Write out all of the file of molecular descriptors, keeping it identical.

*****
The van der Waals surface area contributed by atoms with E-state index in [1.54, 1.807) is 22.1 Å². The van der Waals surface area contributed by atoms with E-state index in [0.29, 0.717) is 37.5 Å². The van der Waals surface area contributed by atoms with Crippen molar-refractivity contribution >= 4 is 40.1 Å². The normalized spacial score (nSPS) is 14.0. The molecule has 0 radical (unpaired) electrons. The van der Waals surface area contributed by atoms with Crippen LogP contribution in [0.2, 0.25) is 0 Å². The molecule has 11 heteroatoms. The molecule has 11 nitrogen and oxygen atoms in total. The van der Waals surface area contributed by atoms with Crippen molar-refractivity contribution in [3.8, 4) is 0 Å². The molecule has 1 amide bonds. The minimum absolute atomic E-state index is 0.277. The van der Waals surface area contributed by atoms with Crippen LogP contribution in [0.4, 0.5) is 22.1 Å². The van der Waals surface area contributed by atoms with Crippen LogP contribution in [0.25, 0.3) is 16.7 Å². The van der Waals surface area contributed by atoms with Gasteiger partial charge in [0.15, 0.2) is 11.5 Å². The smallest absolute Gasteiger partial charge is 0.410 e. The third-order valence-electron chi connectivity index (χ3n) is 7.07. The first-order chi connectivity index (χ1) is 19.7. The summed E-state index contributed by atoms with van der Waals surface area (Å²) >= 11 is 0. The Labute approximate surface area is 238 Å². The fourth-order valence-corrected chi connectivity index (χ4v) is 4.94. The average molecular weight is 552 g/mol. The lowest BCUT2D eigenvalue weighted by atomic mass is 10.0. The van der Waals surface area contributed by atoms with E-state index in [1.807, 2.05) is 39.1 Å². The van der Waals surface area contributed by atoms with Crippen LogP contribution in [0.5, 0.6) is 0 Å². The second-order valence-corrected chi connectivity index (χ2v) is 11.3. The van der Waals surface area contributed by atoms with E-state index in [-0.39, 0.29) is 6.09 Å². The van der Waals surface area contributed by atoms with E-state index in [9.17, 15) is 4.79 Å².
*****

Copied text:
The van der Waals surface area contributed by atoms with E-state index in [1.54, 1.807) is 22.1 Å². The van der Waals surface area contributed by atoms with E-state index in [0.29, 0.717) is 37.5 Å². The van der Waals surface area contributed by atoms with Crippen molar-refractivity contribution >= 4 is 40.1 Å². The normalized spacial score (nSPS) is 14.0. The molecule has 0 radical (unpaired) electrons. The van der Waals surface area contributed by atoms with Crippen LogP contribution in [0.2, 0.25) is 0 Å². The molecule has 11 heteroatoms. The molecule has 11 nitrogen and oxygen atoms in total. The van der Waals surface area contributed by atoms with Crippen molar-refractivity contribution in [3.8, 4) is 0 Å². The molecule has 1 amide bonds. The minimum absolute atomic E-state index is 0.277. The van der Waals surface area contributed by atoms with Crippen LogP contribution in [0.4, 0.5) is 22.1 Å². The van der Waals surface area contributed by atoms with Crippen LogP contribution in [0.25, 0.3) is 16.7 Å². The van der Waals surface area contributed by atoms with Gasteiger partial charge in [0.15, 0.2) is 11.5 Å². The smallest absolute Gasteiger partial charge is 0.410 e. The third-order valence-electron chi connectivity index (χ3n) is 7.07. The first-order chi connectivity index (χ1) is 19.7. The summed E-state index contributed by atoms with van der Waals surface area (Å²) >= 11 is 0. The Labute approximate surface area is 238 Å². The fourth-order valence-corrected chi connectivity index (χ4v) is 4.94. The average molecular weight is 552 g/mol. The lowest BCUT2D eigenvalue weighted by atomic mass is 10.0. The van der Waals surface area contributed by atoms with E-state index in [1.807, 2.05) is 39.1 Å². The van der Waals surface area contributed by atoms with Crippen LogP contribution in [0.5, 0.6) is 0 Å². The second-order valence-corrected chi connectivity index (χ2v) is 11.3. The van der Waals surface area contributed by atoms with E-state index in [-0.39, 0.29) is 6.09 Å². The van der Waals surface area contributed by atoms with E-state index in [9.17, 15) is 4.79 Å².